OF THE ORAL CAVITY
The therapeutic outcome of
topically applied agents used to control oral infections will depend on the
char-acteristics of drugs that take advantage of the unique physiological and
anatomical circumstances in the oral cavity. This section is a broad overview
of important oral pharmacokinetic principles.
The vascularity of the oral cavity,
combined with a thin epithelial lining in some areas, allows for the absorption
of drugs at a rapid rate. Un-ionized drugs, such as nitro-glycerin, take
advantage of these tissue characteristics and diffuse rapidly across the oral
mucosa into the bloodstream. Unlike most drugs, for which the principal
objective is to introduce the agent into the bloodstream rapidly, the goal of
oral topical agents is to be retained in the oral cavity for as long as
possible. Absorption can lead to toxic effects elsewhere in the body and a
signif-icant reduction of the free drug in the oral cavity. In most instances,
the drugs used to restrain plaque levels are highly ionized and therefore are
generally unable to penetrate the oral mucosa.
Once an agent is topically
applied in the oral cavity, the free drug can act at the primary site (i.e.,
bacteria in the plaque), or it can be partitioned to compartments where the
drug binds nonspecifically. These drug reservoirs in-clude the enamel, dentin,
and/or cementum of the tooth, the oral mucosa, the organic and inorganic
com-ponents of plaque, and salivary proteins.
The fraction of the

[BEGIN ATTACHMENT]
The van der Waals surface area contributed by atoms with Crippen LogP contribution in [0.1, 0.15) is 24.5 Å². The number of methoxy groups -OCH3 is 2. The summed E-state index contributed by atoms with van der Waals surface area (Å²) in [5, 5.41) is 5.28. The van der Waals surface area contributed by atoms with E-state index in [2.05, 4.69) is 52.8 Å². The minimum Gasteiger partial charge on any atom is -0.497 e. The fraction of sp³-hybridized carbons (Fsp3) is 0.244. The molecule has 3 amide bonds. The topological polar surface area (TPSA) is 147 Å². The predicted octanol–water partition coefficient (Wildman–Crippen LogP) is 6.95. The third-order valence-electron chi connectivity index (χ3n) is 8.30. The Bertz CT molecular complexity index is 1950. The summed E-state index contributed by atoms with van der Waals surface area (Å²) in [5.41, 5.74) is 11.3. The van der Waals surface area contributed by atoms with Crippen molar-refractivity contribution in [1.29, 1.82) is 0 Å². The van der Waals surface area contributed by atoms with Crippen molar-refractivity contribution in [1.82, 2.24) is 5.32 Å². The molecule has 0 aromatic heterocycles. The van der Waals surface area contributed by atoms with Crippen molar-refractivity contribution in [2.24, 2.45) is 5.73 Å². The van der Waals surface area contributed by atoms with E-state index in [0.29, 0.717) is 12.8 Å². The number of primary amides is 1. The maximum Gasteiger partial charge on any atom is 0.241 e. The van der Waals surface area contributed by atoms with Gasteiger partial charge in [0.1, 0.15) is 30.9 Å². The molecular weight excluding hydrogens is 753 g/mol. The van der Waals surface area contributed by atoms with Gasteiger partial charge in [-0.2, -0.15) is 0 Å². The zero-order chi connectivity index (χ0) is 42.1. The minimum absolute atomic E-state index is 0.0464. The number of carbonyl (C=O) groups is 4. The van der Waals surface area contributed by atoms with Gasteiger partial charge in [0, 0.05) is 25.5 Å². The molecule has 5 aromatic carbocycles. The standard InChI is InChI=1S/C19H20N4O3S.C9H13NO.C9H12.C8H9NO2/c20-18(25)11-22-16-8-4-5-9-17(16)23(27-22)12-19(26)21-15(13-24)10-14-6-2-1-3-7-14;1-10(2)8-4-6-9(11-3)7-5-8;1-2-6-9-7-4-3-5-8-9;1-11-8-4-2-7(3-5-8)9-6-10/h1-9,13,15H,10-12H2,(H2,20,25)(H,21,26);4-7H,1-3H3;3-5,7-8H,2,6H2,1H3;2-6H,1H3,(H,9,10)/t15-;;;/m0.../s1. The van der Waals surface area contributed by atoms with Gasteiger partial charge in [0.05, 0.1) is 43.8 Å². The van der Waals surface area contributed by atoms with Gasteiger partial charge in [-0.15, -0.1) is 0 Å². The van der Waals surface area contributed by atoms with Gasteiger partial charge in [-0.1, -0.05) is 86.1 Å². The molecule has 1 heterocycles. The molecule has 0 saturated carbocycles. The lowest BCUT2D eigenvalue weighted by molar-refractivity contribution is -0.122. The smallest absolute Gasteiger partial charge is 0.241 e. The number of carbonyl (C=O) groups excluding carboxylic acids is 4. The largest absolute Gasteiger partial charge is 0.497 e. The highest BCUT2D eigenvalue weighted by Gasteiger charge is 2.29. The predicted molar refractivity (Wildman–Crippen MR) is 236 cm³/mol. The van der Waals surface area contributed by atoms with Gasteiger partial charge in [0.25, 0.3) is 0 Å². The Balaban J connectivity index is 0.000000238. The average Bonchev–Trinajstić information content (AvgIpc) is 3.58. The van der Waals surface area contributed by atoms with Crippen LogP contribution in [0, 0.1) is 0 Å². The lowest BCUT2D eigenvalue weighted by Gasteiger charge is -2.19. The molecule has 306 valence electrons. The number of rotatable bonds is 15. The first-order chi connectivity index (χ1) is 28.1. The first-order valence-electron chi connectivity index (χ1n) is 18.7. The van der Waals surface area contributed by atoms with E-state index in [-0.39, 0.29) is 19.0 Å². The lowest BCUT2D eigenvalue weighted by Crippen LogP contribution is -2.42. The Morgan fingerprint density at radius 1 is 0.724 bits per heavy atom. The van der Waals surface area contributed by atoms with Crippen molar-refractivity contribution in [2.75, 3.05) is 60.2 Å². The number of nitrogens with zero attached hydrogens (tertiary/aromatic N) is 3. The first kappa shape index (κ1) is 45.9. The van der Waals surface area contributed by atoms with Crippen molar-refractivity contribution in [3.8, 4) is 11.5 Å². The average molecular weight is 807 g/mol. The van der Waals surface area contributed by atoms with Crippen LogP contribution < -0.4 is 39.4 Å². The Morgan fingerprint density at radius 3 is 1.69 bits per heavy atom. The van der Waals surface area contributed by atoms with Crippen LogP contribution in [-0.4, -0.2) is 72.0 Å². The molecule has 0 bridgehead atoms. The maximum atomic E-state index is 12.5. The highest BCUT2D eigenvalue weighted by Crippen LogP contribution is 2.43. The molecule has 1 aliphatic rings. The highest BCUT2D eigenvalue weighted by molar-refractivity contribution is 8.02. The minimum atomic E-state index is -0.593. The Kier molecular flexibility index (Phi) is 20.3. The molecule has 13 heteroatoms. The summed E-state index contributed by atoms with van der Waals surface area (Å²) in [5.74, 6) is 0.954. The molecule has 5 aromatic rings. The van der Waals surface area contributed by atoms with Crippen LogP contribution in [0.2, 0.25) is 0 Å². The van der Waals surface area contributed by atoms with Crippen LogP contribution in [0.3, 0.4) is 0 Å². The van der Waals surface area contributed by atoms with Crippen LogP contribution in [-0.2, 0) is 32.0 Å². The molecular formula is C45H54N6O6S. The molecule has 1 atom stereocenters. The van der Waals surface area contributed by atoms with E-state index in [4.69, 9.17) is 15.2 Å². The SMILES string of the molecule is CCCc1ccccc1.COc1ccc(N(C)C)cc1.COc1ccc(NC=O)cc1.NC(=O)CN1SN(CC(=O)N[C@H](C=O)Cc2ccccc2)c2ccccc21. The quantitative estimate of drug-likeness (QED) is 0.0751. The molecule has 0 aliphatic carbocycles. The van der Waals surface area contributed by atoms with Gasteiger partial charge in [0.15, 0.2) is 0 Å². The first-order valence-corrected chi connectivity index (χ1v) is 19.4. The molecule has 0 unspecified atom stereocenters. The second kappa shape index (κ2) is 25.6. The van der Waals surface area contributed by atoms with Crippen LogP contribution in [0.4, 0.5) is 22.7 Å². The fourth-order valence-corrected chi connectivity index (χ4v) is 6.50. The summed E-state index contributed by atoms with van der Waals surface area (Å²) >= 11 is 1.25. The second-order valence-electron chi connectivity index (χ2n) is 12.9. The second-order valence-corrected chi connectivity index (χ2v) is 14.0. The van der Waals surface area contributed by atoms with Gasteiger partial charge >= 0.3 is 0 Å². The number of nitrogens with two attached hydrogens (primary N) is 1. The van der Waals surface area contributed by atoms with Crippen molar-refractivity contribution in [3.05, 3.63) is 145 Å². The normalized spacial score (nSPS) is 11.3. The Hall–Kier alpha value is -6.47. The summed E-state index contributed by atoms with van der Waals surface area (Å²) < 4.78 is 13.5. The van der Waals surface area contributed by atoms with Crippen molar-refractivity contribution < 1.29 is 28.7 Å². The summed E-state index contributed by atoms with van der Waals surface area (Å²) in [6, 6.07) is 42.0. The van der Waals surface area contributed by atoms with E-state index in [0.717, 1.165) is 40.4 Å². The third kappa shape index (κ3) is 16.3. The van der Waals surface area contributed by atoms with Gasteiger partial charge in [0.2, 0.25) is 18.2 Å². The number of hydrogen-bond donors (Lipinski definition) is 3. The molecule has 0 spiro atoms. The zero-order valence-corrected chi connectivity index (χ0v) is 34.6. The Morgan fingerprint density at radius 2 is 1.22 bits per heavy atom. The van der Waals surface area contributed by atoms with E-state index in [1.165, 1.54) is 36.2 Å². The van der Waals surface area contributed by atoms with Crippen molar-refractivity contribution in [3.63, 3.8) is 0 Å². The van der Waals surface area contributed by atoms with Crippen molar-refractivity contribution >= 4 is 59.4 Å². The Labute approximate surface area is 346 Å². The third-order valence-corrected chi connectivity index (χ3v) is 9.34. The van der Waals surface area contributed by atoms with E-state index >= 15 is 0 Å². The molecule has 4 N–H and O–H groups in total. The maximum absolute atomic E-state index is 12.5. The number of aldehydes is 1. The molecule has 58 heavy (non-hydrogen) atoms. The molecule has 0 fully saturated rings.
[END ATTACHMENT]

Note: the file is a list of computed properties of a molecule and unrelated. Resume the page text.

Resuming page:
administered dose that is non-specifically bound to oral reservoirs is highly
dependent on the drug’s concentration and chemical nature and the amount of
time it remains at the site. For example, a 1-minute rinse with 0.2%
chlorhexidine will result in approximately 30% of the total amount dispensed
be-ing retained, whereas a 3-minute rinse with 0.1% sodium fluoride will result
in less than 1% of the ad-ministered dose being found in the oral cavity after
an hour. The ability of oral agents to bind to oral reservoirs nonspecifically
and reversibly is an important quality for sustained release of drugs.
In the oral cavity, drug
metabolism occurs in mucosal epithelial cells, microorganisms, and enzymes in
the saliva; metabolism also takes place in renal and hepatic tissue once the
drug is swallowed. Although biotrans-formation of agents in the oral cavity is
potentially an important aspect of reducing effective drug concentra-
tions, quantitatively it
accounts for only a small per-centage of drug inactivation.
Salivary flow is extremely
important in the removal of many agents from the oral cavity. Human saliva has
a diurnal flow that varies between 500 and 1,500 mL in the daytime to less than
10 mL of secretion at night. The rate of clearance of a drug from the oral
cavity there-fore is profoundly important in determining the amount of time a
drug is in contact with the tooth surface.
The period that a drug is in
contact with a particular sub-strate in the oral cavity is substantivity. Drugs that have a prolonged duration of contact are
considered to have high substantivity. In the oral cavity, substantivity
de-pends on two important pharmacokinetic features: the degree of reversible
nonspecific binding to oral reser-voirs and the rate of clearance by salivary
flow (Fig. 42.2).
Oral reservoirs are an
important source for the con-tinued release of drugs. The oral compartments
that ac-cumulate a drug must reversibly bind large portions of the administered
dose and release therapeutic concen-trations of free drug to the site of action
over long peri-ods. Therefore, effective agents with high substantivity ideally
would not bind irreversibly, nor would they bind with high affinity to oral
Salivary flow also will
significantly affect the sub-stantivity of topically applied liquid agents. The
clear-ance of an agent from the oral cavity is directly propor-tional to the
rate of salivary flow. Hence, during periods of high salivary flow, a greater
release of drug from oral reservoirs is necessary to maintain therapeutic
concen-trations. Strategies that use natural or drug-induced pe-riods of low
salivary flow can increase the substantivity of an oral agent.